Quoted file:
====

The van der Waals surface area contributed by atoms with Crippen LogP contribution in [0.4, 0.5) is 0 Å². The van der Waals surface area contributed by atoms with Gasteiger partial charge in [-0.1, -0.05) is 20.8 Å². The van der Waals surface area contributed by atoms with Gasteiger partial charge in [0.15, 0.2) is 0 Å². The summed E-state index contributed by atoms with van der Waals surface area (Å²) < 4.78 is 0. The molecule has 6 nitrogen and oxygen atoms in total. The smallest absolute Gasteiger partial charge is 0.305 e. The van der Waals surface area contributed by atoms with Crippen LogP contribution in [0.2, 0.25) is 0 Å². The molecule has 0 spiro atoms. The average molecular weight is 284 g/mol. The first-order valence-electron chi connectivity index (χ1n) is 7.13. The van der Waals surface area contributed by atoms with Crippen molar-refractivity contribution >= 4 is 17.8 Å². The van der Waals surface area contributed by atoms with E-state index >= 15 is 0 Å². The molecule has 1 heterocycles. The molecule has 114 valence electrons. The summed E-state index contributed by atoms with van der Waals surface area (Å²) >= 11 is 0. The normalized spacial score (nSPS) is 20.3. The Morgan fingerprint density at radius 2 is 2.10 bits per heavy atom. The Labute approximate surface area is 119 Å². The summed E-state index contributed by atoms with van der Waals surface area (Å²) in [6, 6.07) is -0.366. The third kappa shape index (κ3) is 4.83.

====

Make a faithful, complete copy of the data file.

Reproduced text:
The van der Waals surface area contributed by atoms with Crippen LogP contribution in [0.4, 0.5) is 0 Å². The van der Waals surface area contributed by atoms with Gasteiger partial charge in [-0.1, -0.05) is 20.8 Å². The van der Waals surface area contributed by atoms with Gasteiger partial charge in [0.15, 0.2) is 0 Å². The summed E-state index contributed by atoms with van der Waals surface area (Å²) < 4.78 is 0. The molecule has 6 nitrogen and oxygen atoms in total. The smallest absolute Gasteiger partial charge is 0.305 e. The van der Waals surface area contributed by atoms with Crippen LogP contribution in [0.2, 0.25) is 0 Å². The molecule has 0 spiro atoms. The average molecular weight is 284 g/mol. The first-order valence-electron chi connectivity index (χ1n) is 7.13. The van der Waals surface area contributed by atoms with Crippen molar-refractivity contribution >= 4 is 17.8 Å². The van der Waals surface area contributed by atoms with E-state index >= 15 is 0 Å². The molecule has 1 heterocycles. The molecule has 114 valence electrons. The summed E-state index contributed by atoms with van der Waals surface area (Å²) >= 11 is 0. The normalized spacial score (nSPS) is 20.3. The Morgan fingerprint density at radius 2 is 2.10 bits per heavy atom. The Labute approximate surface area is 119 Å². The summed E-state index contributed by atoms with van der Waals surface area (Å²) in [6, 6.07) is -0.366. The third kappa shape index (κ3) is 4.83.